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Trial of a suffragette brought to life for Year 9s

Year 9s gained an insight into the trial of a suffragette when they visited Norwich Castle for the re-enactment of a real-life case.

They listened to the case of one suffragette who was charged with arson in Cambridge during the early part of the 20th century. She was accused of setting fire to an empty property as part of a civil disobedience campaign waged by some suffragettes.

The students had the opportunity to cross-examine the witnesses before deciding if she was guilty or not guilty, and whether they could convict her based on the evidence. Most of our students decided there wasn’t enough evidence to convict her.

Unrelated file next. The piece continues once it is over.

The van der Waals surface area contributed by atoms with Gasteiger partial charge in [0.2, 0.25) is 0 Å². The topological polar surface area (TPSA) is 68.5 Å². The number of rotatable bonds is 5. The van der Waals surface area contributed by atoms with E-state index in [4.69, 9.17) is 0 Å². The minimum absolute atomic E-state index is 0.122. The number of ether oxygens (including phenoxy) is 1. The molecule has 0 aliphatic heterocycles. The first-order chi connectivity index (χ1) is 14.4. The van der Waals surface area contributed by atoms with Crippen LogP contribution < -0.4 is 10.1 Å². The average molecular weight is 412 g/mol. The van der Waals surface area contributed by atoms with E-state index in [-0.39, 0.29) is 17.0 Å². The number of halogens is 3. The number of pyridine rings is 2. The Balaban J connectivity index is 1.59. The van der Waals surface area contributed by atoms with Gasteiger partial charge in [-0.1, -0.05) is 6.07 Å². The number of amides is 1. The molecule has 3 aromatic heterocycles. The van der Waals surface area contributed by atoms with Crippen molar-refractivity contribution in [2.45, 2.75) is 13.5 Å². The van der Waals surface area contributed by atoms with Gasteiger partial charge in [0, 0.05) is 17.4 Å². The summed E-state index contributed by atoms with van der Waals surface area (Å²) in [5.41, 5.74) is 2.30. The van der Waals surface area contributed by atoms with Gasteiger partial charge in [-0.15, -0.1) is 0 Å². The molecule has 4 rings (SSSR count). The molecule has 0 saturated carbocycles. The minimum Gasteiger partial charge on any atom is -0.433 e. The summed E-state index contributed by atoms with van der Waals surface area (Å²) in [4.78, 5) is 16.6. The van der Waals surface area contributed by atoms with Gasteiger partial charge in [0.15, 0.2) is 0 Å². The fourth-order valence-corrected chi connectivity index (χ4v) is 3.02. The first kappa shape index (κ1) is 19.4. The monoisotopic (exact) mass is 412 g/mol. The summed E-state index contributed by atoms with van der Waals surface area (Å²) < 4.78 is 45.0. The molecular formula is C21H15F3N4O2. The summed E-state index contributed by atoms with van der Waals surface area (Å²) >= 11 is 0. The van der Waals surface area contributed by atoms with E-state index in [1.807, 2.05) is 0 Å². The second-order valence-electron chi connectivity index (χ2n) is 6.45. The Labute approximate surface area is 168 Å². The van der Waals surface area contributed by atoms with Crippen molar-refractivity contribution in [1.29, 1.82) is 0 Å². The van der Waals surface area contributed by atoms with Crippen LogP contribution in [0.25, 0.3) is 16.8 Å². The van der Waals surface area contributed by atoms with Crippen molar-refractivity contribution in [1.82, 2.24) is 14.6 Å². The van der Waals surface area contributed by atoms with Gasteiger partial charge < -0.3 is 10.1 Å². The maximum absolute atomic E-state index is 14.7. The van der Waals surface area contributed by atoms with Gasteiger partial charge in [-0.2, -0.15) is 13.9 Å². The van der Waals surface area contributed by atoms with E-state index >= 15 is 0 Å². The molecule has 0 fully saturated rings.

The students later heard that the suffragette had been found guilty and was sent to prison. They were told that she then went on hunger strike and as part of a law known as the ‘cat and mouse’ act, she was released from prison so she would resume eating before she could be re-arrested. However, students heard that in this particular case, the authorities were unable to locate the suffragette so she never returned to jail.

Students looked round the castle to see how it used to function as a prison and were given a tour of the dungeons.

The mock trial helped our students to gain an understanding of justice and court proceedings during this period. The trip was aimed at students who are considering taking history as a GCSE option.